Recent amendments to Vermont’s Security Breach Notice Act (Act) will further complicate compliance for entities and practitioners handling data breaches, particularly those breaches affecting individuals residing in multiple states, where one of the states is Vermont. The amendments became effective May 8.
After reviewing these changes, businesses should reassess and modify, as necessary, their data incident response procedures. (Or, they should consider creating procedures to address these situations. Data security regulations in Massachusetts and HIPAA require such procedures be in place.)
For example, businesses should consider procedures and materials that facilitate quick action to comply, including draft notification letters, template scripts to respond to inquiries following a breach, and establishing relationships with computer forensic, crisis management and other firms. Businesses that provide personally identifiable information to third party service providers (such as payroll companies, benefits brokers, accountants, and others) also should review their service contracts with those providers to ensure the businesses will be able to meet the time frames and other breach notification requirements.
What are the key changes? (Click below for more analysis on each of these changes)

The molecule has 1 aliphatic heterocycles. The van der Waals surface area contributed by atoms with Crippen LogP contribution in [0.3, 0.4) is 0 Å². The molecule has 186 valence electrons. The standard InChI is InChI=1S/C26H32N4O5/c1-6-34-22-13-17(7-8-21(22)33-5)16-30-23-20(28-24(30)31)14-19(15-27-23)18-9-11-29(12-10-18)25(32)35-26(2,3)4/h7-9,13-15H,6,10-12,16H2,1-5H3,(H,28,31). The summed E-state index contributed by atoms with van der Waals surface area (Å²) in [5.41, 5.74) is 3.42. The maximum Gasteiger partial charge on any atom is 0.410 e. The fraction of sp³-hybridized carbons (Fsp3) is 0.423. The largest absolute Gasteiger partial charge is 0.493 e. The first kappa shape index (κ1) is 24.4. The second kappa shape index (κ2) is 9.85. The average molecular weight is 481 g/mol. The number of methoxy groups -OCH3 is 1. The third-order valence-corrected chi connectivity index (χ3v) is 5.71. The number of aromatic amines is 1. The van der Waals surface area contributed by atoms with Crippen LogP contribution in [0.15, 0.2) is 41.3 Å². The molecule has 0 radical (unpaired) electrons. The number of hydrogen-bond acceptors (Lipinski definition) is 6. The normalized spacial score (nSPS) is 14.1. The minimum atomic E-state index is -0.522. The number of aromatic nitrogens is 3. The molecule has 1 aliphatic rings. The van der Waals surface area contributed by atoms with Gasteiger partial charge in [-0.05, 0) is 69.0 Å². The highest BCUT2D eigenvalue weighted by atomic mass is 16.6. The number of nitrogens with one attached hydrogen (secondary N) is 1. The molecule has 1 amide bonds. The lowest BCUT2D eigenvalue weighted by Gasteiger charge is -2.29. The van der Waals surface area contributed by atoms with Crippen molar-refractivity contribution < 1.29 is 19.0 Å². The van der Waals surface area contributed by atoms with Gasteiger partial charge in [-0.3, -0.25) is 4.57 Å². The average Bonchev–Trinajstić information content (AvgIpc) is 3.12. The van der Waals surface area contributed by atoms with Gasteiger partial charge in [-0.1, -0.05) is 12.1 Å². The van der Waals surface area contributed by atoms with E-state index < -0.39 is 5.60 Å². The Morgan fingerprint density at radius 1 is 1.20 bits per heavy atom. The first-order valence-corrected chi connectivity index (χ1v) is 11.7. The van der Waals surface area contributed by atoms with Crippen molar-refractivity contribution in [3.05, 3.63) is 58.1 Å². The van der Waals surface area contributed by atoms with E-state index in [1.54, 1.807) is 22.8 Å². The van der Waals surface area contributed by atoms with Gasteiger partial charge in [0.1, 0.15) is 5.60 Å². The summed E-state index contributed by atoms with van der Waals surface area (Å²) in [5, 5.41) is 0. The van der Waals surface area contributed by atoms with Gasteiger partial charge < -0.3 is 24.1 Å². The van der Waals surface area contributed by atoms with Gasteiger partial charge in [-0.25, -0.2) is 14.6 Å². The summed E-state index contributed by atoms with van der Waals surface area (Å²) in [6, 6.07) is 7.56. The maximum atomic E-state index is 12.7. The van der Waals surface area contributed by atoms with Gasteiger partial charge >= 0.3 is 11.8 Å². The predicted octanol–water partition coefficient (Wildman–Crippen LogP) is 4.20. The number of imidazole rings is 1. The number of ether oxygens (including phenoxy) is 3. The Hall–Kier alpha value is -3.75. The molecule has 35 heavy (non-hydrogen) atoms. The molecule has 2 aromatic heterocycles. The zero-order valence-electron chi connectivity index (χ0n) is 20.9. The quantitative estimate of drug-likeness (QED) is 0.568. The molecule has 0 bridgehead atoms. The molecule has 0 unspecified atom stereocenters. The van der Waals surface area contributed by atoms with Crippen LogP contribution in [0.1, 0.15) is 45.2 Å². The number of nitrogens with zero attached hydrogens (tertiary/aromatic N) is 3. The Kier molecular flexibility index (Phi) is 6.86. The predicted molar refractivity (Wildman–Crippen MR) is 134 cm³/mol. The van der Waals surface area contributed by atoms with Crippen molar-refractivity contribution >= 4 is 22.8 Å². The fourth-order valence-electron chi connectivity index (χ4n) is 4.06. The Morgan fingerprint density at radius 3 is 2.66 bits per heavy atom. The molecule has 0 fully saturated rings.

- 45-Day Notice to Affected Individuals.
- 14-Day Attorney General Notice.
- WISP Exception to 14-Day Attorney General Notice.
- Revised Definition of "Security Breach".
- Assistance in determining whether a security breach has occurred.
What are the key changes?
- 45-Day Notice to Affected Individuals. Vermont becomes the fourth state (after Florida, Ohio and Wisconsin) to require notification to consumers (individuals residing in the Green Mountain State) within 45 days after discovering or being notified of a security breach. Of course, like all other breach notification requirements, the Act continues to provide that notice must be provided in the most expedient time possible and without unreasonable delay.
So, even complying with the 45-day rule may create exposure if 45 days was not the most expedient time possible. Additionally, the new timeframe continues to be qualified by the legitimate needs of the law enforcement agency, and with measures necessary to determine the scope of the security breach and restore the reasonable integrity, security, and confidentiality of the data system.
- 14-Day Attorney General Notice. In the case of a reportable breach, a data collector must notify the Vermont Attorney General within 14 business days following the earlier of notifying consumers or discovering the security breach.
- The notice must include the date of the security breach, the date of discovery of the breach and a preliminary description of the breach.
- After notifying consumers, the data collector has to inform the Attorney General of the number of consumers affected , if known, and provide a copy of the notice.
- To avoid public disclosure by the Attorney General of the personally identifiable information acquired in the breach, the Act allows data collectors to send a second copy of the notice to consumers which redacts that information. Note, however, that other federal and state agencies make required notices public, without this option. See, e.g., New Hampshire, and the Department of Health and Human Services in the case of HIPAA breaches.